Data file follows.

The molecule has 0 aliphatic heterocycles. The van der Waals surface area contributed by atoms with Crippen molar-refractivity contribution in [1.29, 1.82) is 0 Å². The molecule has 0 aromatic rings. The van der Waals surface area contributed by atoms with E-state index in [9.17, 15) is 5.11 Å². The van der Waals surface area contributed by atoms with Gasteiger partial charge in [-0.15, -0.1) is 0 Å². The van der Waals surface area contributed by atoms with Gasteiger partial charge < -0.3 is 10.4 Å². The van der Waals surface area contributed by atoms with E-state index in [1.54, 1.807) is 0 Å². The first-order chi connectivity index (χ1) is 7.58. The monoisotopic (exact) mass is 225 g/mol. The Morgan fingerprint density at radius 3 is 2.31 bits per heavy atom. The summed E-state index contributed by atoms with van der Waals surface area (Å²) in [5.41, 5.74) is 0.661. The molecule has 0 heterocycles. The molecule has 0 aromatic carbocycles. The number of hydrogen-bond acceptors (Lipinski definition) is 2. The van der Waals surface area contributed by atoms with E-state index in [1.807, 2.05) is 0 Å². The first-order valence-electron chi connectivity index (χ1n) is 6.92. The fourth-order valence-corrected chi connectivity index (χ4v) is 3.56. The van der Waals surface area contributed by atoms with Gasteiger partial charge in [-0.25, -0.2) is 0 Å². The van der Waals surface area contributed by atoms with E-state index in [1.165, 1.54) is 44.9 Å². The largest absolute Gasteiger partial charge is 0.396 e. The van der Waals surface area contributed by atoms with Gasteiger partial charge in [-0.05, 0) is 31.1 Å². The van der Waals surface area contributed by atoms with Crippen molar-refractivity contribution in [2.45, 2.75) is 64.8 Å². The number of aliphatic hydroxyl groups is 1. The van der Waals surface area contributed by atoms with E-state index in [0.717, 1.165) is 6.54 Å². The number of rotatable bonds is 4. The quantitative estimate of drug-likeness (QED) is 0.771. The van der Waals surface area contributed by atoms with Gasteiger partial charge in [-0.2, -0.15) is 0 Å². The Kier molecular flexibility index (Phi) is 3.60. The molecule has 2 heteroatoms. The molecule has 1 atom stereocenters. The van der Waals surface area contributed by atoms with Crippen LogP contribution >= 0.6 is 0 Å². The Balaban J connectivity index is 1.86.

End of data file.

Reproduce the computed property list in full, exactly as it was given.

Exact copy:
The molecule has 0 aliphatic heterocycles. The van der Waals surface area contributed by atoms with Crippen molar-refractivity contribution in [1.29, 1.82) is 0 Å². The molecule has 0 aromatic rings. The van der Waals surface area contributed by atoms with E-state index in [9.17, 15) is 5.11 Å². The van der Waals surface area contributed by atoms with Gasteiger partial charge in [-0.15, -0.1) is 0 Å². The van der Waals surface area contributed by atoms with Gasteiger partial charge < -0.3 is 10.4 Å². The van der Waals surface area contributed by atoms with E-state index in [1.54, 1.807) is 0 Å². The first-order chi connectivity index (χ1) is 7.58. The monoisotopic (exact) mass is 225 g/mol. The Morgan fingerprint density at radius 3 is 2.31 bits per heavy atom. The summed E-state index contributed by atoms with van der Waals surface area (Å²) in [5.41, 5.74) is 0.661. The molecule has 0 heterocycles. The molecule has 0 aromatic carbocycles. The number of hydrogen-bond acceptors (Lipinski definition) is 2. The van der Waals surface area contributed by atoms with E-state index in [1.807, 2.05) is 0 Å². The first-order valence-electron chi connectivity index (χ1n) is 6.92. The fourth-order valence-corrected chi connectivity index (χ4v) is 3.56. The van der Waals surface area contributed by atoms with Gasteiger partial charge in [-0.25, -0.2) is 0 Å². The van der Waals surface area contributed by atoms with E-state index in [1.165, 1.54) is 44.9 Å². The largest absolute Gasteiger partial charge is 0.396 e. The van der Waals surface area contributed by atoms with Gasteiger partial charge in [-0.05, 0) is 31.1 Å². The van der Waals surface area contributed by atoms with Crippen molar-refractivity contribution in [2.45, 2.75) is 64.8 Å². The number of aliphatic hydroxyl groups is 1. The van der Waals surface area contributed by atoms with E-state index in [0.717, 1.165) is 6.54 Å². The number of rotatable bonds is 4. The quantitative estimate of drug-likeness (QED) is 0.771. The van der Waals surface area contributed by atoms with Gasteiger partial charge in [-0.2, -0.15) is 0 Å². The Kier molecular flexibility index (Phi) is 3.60. The molecule has 2 heteroatoms. The molecule has 1 atom stereocenters. The van der Waals surface area contributed by atoms with Crippen LogP contribution >= 0.6 is 0 Å². The Balaban J connectivity index is 1.86.